Squad 51 vs. the Flying Saucers

  • Couch Co-Op: 2 Players
  • + Co-Op Campaign

Beginner's Guide to Tabletop Co-Op - Page 2

Flash Point Fire Rescue - Probably the strongest integration of theme of any game on this list. Players are fire fighters, sent to rescue those trapped inside before the building collapses. I adore the fire fighter miniatures, but the rest of the components are fantastic as well. A simple introductory variant is fun on its own, but when you add in specialist abilities like firing the deck hose or scanning for survivors, the game really heats up, if you’ll pardon the pun.

Hanabi - One of the most unique games I’ve ever played, Hanabi is only very loosely themed (players are trying to create a successful fireworks display) but the gameplay more than makes up for it. Each player has a hand of cards that they hold where only other players can see, and then take turns either giving clues or guessing which pile to put their cards in. It sounds simple but it is far more difficult than you might think! Two versions of the game are available, a value-priced card game version, as well as a deluxe edition with beautiful, hefty tiles.


Shadows Over Camelot - The tale of King Arthur has been popular for centuries, and this game takes the theme and integrates it wonderfully. Players take on the roles of various knights, each with differing abilities, and can team up to take on quests. Jousting the Black Knight, retrieving Excalibur, and finding the Holy Grail are accomplished by matching cards. The game also includes a “traitor” variant, which adds a lot of second guessing but takes away from the sense of teamwork.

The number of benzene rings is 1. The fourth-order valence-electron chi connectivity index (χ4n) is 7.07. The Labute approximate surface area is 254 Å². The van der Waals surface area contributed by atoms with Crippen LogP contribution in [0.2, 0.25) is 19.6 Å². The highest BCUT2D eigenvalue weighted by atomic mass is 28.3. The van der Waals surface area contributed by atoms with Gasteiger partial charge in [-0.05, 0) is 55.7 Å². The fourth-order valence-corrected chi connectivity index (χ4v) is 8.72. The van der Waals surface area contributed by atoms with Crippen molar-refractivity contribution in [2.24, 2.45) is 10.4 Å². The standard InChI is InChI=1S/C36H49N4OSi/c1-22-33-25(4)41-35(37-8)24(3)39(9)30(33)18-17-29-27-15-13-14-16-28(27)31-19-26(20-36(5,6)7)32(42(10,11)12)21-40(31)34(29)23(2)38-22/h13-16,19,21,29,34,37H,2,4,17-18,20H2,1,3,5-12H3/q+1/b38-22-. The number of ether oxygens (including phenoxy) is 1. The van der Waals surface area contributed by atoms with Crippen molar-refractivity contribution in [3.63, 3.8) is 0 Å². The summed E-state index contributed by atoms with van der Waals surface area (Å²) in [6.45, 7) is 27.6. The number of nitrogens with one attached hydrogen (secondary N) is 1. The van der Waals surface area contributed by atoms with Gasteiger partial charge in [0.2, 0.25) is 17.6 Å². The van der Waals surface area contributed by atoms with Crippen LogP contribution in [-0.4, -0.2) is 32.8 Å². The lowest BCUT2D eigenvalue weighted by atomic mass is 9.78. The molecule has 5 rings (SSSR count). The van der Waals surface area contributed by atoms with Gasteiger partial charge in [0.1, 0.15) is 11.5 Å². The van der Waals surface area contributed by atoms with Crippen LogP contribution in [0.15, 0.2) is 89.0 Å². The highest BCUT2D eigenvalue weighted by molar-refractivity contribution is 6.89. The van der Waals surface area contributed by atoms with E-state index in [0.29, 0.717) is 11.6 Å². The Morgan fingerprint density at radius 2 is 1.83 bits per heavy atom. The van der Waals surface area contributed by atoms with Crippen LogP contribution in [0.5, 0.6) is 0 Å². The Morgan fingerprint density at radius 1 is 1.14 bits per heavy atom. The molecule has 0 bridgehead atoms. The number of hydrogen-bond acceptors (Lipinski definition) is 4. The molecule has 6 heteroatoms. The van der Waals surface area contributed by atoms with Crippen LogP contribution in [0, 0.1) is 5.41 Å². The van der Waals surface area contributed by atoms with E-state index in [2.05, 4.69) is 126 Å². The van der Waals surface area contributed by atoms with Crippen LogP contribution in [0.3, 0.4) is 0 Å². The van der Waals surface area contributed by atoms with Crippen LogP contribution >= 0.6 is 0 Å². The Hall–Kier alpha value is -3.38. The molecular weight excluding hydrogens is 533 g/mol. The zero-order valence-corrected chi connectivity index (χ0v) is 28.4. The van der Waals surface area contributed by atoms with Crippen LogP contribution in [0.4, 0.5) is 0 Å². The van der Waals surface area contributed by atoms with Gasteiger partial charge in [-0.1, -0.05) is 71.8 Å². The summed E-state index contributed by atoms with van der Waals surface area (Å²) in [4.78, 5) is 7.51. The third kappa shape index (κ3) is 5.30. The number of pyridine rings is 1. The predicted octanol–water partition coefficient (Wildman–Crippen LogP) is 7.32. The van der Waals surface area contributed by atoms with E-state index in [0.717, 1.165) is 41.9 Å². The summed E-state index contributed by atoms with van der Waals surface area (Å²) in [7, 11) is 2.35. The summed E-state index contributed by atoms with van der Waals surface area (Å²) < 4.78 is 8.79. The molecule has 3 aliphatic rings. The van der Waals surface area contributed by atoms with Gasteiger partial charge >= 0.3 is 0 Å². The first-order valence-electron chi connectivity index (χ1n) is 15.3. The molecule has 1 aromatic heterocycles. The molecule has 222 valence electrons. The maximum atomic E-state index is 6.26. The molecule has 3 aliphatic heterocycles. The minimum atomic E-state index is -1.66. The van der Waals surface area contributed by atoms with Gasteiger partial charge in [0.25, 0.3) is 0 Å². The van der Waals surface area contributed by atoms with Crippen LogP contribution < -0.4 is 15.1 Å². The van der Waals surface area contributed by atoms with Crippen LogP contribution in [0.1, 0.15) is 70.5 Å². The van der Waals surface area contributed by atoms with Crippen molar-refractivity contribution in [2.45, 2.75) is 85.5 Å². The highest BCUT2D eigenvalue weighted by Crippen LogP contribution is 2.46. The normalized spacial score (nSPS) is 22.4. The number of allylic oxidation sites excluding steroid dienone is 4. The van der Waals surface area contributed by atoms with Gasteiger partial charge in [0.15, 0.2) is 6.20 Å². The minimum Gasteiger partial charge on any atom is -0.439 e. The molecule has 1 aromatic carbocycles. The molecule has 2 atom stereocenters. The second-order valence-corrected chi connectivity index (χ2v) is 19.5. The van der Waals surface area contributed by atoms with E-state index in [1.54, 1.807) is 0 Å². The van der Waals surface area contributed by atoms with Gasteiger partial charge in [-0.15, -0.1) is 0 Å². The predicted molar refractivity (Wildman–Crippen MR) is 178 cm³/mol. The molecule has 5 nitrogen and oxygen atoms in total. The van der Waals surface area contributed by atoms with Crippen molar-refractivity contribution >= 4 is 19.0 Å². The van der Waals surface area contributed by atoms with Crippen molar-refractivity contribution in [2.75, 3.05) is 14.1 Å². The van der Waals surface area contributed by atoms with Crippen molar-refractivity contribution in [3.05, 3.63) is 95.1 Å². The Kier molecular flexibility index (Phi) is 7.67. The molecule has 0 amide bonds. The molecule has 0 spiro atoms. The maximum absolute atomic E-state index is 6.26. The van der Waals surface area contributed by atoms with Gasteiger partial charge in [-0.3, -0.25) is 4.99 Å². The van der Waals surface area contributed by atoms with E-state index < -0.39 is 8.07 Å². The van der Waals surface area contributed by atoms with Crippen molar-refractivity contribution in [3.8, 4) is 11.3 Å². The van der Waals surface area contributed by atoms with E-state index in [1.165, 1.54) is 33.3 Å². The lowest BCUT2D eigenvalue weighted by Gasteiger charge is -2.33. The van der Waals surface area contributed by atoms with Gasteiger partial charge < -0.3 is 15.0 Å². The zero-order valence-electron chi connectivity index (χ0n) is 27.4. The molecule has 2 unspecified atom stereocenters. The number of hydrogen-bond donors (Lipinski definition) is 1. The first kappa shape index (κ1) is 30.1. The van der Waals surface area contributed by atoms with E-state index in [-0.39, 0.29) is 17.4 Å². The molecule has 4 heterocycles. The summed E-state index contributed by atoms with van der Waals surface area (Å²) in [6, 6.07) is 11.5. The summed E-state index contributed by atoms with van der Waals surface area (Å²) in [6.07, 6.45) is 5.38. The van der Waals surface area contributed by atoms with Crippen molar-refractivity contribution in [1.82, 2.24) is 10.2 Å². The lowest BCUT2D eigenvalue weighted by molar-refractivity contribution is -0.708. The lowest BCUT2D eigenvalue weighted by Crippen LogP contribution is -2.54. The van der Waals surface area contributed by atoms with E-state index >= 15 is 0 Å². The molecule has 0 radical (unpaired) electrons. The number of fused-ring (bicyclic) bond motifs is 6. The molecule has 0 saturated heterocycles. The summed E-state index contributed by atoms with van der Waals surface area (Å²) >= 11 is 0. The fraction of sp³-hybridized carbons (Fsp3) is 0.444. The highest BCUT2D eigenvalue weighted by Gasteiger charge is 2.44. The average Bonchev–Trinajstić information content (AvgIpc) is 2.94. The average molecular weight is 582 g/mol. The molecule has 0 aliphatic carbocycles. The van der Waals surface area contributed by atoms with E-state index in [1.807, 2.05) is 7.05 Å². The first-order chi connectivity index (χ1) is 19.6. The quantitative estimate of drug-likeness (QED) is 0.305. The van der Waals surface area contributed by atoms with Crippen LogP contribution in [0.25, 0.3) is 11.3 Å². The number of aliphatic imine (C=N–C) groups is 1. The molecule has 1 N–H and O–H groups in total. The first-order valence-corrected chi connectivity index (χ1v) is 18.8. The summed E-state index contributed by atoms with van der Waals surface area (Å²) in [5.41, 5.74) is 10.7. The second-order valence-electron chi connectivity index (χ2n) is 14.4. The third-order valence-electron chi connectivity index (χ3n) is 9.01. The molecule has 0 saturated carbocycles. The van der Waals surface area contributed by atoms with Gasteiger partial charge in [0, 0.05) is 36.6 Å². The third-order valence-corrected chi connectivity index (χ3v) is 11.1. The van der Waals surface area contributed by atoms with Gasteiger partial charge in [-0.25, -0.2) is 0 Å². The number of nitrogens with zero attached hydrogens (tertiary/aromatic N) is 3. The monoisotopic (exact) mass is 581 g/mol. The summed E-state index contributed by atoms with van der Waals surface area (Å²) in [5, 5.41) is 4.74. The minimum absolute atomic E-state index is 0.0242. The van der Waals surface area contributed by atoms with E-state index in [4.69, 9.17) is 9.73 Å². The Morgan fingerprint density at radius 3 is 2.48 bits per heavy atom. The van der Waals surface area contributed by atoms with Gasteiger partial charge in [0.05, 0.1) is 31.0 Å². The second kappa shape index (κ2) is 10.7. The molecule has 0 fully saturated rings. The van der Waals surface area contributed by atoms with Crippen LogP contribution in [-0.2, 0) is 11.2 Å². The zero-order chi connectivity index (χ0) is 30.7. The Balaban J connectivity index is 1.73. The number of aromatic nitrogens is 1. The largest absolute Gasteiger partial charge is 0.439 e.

Honorable mentions include Sentinels of the Multiverse as well as the D&D Adventure Games, including Castle Ravenloft, Wrath of Ashardalon, Legend of Drizzt, and Temple of Elemental Evil. These are a bit more complex than a gateway game should be, and also feature themes which may not appeal to many players.

Each of the games on this list make a great introduction into the hobby of tabletop gaming. They aren’t too complex to figure out quickly, and have themes that will appeal to a wide variety of both gamers and non-gamers. Best of all, they all require working together with your friends in order to beat the game itself. If none of these sound appealing, take a look through the Tabletop Co-Op archives, where you will surely find something you like.